Balkans Day still entertains

| Daniel O’Rear reporter |

Temperatures in the 90s didn’t stop residents and visitors from enjoying and tasting a variety of beers in the Beer Garden as part of the festivities of the 30th annual Little Balkans Days.
The festival lasted from Friday, Aug. 29, to Sunday, Aug. 31, and celebrates the culture of the Balkan region, which for many Pittsburg residents is also a celebration of their heritage.
In the early 1900s many immigrants from the Balkans traveled and settled in Southeast Kansas, creating a rich history for Pittsburg.
The Labor Day weekend festival brings hundreds out to drink, eat, enjoy and celebrate the Balkan influence on Pittsburg.
“I’m having a great time,” said Darren Mitchell, president of Little Balkans Days association.
One attraction of this year’s festival included the beer garden, sponsored by the Kiwanis organization. Admittance to the garden was $1, which did not dissuade many from buying a beer or two.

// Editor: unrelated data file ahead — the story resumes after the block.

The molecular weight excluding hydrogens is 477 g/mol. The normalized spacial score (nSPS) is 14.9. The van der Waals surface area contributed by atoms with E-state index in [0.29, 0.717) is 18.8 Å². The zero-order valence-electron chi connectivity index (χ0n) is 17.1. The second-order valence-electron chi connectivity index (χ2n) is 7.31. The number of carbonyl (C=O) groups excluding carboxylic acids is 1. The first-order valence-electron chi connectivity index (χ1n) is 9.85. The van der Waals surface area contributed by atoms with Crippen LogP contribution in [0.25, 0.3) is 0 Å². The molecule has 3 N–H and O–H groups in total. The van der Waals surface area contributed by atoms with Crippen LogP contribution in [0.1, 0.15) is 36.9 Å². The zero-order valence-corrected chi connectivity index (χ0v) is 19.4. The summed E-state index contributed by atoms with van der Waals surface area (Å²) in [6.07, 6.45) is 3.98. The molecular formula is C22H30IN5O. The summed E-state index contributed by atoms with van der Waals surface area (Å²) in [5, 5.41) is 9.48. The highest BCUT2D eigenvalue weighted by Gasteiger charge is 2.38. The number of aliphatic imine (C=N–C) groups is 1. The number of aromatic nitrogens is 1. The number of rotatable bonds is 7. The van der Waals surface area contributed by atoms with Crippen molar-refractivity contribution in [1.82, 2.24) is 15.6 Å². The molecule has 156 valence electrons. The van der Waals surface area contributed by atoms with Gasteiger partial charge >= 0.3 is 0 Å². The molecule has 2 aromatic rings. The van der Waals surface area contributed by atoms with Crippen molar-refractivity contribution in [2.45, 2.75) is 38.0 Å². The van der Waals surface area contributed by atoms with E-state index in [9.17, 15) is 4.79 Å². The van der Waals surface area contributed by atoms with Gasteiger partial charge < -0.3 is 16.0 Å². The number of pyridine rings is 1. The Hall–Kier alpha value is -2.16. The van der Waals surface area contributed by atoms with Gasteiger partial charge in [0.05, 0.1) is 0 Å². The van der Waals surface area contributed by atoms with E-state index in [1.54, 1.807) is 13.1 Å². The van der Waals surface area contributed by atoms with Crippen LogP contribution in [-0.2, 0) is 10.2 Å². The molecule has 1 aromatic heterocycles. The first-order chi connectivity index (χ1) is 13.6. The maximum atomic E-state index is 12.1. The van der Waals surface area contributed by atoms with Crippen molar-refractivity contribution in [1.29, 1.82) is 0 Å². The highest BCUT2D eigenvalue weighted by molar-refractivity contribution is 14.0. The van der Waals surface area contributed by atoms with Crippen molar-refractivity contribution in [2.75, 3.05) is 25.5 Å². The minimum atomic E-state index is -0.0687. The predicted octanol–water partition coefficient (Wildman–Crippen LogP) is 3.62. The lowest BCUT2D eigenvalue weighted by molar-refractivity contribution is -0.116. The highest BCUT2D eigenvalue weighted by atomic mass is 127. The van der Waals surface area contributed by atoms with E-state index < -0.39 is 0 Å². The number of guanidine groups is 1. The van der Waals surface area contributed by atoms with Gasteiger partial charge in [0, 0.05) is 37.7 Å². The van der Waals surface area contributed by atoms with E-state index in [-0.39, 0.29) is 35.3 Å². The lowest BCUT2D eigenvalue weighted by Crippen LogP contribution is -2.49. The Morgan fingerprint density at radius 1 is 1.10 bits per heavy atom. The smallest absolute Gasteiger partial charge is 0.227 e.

But Jamie Patterson decided not to capitalize on people’s thirst, but their hunger.
She opened a crepe stand for the event.
“I traveled to Austin, Texas, to learn how to properly make crepes,” she said.
The stand offered a variety of crepes from desert, such as lemon and sugar, to more filling versions such as roast beef, chicken and even the “Cuban,” a spicy combination of beef and veggies.
Lemon crepes weren’t the only sweets of the festival.
The Hotel Stillwell and the United Way held a cake-judging contest in the hotel’s ballroom. For a $4 admission fee, guests escaped the heat and enjoyed the air-conditioned room while viewing more than 50 cakes divided into four categories of competition.
The winning cake was determined by the amount of money placed in its coin jar. At the end of the day, a Yoda-shaped cake took first place for the adult-professional category. The cake was almost as tall as the stack of coins standing next to it.
Those looking to buy cake instead of looking at it headed to the United Methodist Church for its annual cake, homemade ice cream and pie social.
The social began at 10 a.m. on Saturday, with not a seat open.
“We’re close to parking,” said Rodney Augers, church member and volunteer for the social.
Augers says the parking proximity led to easy access for the social, creating a high attendance.
For those who liked to run, an invitational run was held at 11th and Broadway on Sunday morning at 7 a.m. with a heat for adults and one for kids. The first 50 children entered into the free race received T-shirts.

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